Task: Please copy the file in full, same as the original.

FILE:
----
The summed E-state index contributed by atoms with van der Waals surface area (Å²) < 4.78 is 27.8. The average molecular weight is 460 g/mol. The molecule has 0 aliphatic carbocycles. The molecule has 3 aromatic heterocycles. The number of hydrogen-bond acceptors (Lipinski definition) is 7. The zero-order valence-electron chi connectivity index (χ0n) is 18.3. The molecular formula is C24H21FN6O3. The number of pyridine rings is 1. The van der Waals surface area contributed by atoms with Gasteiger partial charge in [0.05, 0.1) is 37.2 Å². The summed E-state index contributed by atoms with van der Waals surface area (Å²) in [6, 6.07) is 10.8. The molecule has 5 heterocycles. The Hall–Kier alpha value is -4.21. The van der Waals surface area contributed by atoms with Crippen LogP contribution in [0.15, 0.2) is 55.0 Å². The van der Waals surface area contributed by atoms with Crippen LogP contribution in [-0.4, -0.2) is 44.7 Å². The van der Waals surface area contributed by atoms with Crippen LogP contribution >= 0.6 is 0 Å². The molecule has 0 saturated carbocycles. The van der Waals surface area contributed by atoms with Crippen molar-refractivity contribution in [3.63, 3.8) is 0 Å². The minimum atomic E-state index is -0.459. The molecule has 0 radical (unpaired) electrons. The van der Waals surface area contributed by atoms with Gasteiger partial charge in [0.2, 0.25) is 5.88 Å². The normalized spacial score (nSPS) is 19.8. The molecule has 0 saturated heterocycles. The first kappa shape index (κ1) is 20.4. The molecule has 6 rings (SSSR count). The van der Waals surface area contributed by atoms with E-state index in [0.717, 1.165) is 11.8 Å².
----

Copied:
The summed E-state index contributed by atoms with van der Waals surface area (Å²) < 4.78 is 27.8. The average molecular weight is 460 g/mol. The molecule has 0 aliphatic carbocycles. The molecule has 3 aromatic heterocycles. The number of hydrogen-bond acceptors (Lipinski definition) is 7. The zero-order valence-electron chi connectivity index (χ0n) is 18.3. The molecular formula is C24H21FN6O3. The number of pyridine rings is 1. The van der Waals surface area contributed by atoms with Gasteiger partial charge in [0.05, 0.1) is 37.2 Å². The summed E-state index contributed by atoms with van der Waals surface area (Å²) in [6, 6.07) is 10.8. The molecule has 5 heterocycles. The Hall–Kier alpha value is -4.21. The van der Waals surface area contributed by atoms with Crippen LogP contribution in [0.15, 0.2) is 55.0 Å². The van der Waals surface area contributed by atoms with Crippen LogP contribution in [-0.4, -0.2) is 44.7 Å². The van der Waals surface area contributed by atoms with Crippen LogP contribution >= 0.6 is 0 Å². The molecule has 0 saturated carbocycles. The van der Waals surface area contributed by atoms with Crippen molar-refractivity contribution in [3.63, 3.8) is 0 Å². The minimum atomic E-state index is -0.459. The molecule has 0 radical (unpaired) electrons. The van der Waals surface area contributed by atoms with Gasteiger partial charge in [0.2, 0.25) is 5.88 Å². The normalized spacial score (nSPS) is 19.8. The molecule has 0 saturated heterocycles. The first kappa shape index (κ1) is 20.4. The molecule has 6 rings (SSSR count). The van der Waals surface area contributed by atoms with E-state index in [0.717, 1.165) is 11.8 Å².